Did the nature of the enemy make a difference? Chaplains in the wars of the three kingdoms 1642-9

Laurence, Anne (2004). Did the nature of the enemy make a difference? Chaplains in the wars of the three kingdoms 1642-9. In: Bergen, Doris L. ed. The Sword of the Lord: Military Chaplains for the First to the Twenty-First Century. Notre Dame, Indiana, USA: University of Notre Dame Press, pp. 89–104.

URL: http://www3.undpress.nd.edu/exec/dispatch.php?s=ti...


"The Sword of the Lord" is the first book to examine military chaplains and the development of the military chaplaincy across history and geography—from the first to the twenty-first century, from Europe to North America. The scope of this work reveals the astonishing fact that the military chaplaincy has existed in a recognizable form for more than 1,600 years. Contributors analyze specific historical moments in the development of the chaplaincy, beginning in antiquity and progressing through the Crusades, the English Civil War, the American Civil War, both World Wars, and the Vietnam War.
Four key themes connect the chapters of this book. The first is the basic issue of historical development over time. Where and when did the military chaplaincy begin and how has it changed? A second theme involves the emotionally and spiritually intense relationships that develop between chaplains and the men and women they serve. How have military chaplains dealt with the enormous responsibility of ministering to soldiers about to kill or possibly be killed? The third theme is that of chaplains’ often precarious position between military and religious authorities. Are military chaplains primarily morale boosters, retained by rulers and military commanders because they prepare soldiers to fight hard and face death bravely? Or are they above all pastors, caring for the spiritual needs of their constituency? How do they balance conflicting duties and demands? A fourth related theme is the profound moral and theological dilemmas raised by the chaplaincy. Even under the least morally ambiguous circumstances, chaplains work in the midst of violence, coercion, and suffering. How have they understood their tasks and carried them out in deeply troubled and brutal times? What are the ethical implications of their work?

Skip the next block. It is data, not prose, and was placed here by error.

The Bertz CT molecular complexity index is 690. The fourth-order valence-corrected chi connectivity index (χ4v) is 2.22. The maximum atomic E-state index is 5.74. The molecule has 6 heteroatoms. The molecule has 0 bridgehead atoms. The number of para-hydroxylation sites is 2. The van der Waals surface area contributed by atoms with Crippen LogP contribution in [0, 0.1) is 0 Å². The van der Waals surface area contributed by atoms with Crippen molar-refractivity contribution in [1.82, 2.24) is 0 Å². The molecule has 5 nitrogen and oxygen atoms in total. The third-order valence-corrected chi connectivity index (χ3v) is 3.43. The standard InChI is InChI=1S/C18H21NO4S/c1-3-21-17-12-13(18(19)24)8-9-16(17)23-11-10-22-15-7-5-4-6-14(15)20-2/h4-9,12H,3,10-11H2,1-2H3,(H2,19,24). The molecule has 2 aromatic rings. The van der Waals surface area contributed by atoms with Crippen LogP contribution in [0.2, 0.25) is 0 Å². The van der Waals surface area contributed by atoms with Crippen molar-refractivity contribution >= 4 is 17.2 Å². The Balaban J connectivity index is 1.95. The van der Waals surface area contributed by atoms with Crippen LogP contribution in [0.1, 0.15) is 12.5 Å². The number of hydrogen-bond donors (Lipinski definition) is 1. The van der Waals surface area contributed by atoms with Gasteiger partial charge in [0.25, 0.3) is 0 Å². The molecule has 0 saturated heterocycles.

In addition to contributions by historians, this book includes vivid accounts by two former chaplains—an American rabbi who served in World War II and an American Catholic priest who served in Vietnam. This remarkable work treats with care and sensitivity a fascinating and important topic. Anyone interested in military history, religious studies, ethics, or pastoral care will profit from reading this book.

Contributors: Ralph W. Mathisen, Michael McCormick, David S. Bachrach, Anne Laurence, Gardiner H. Shattuck, Jr., Hartmut Lehmann, Duff Crerar, Doris L. Bergen, Max B. Wall, Joseph F. O’Donnell, C.S.C., Anne C. Loveland, and Michael J. Baxter, C.S.C.

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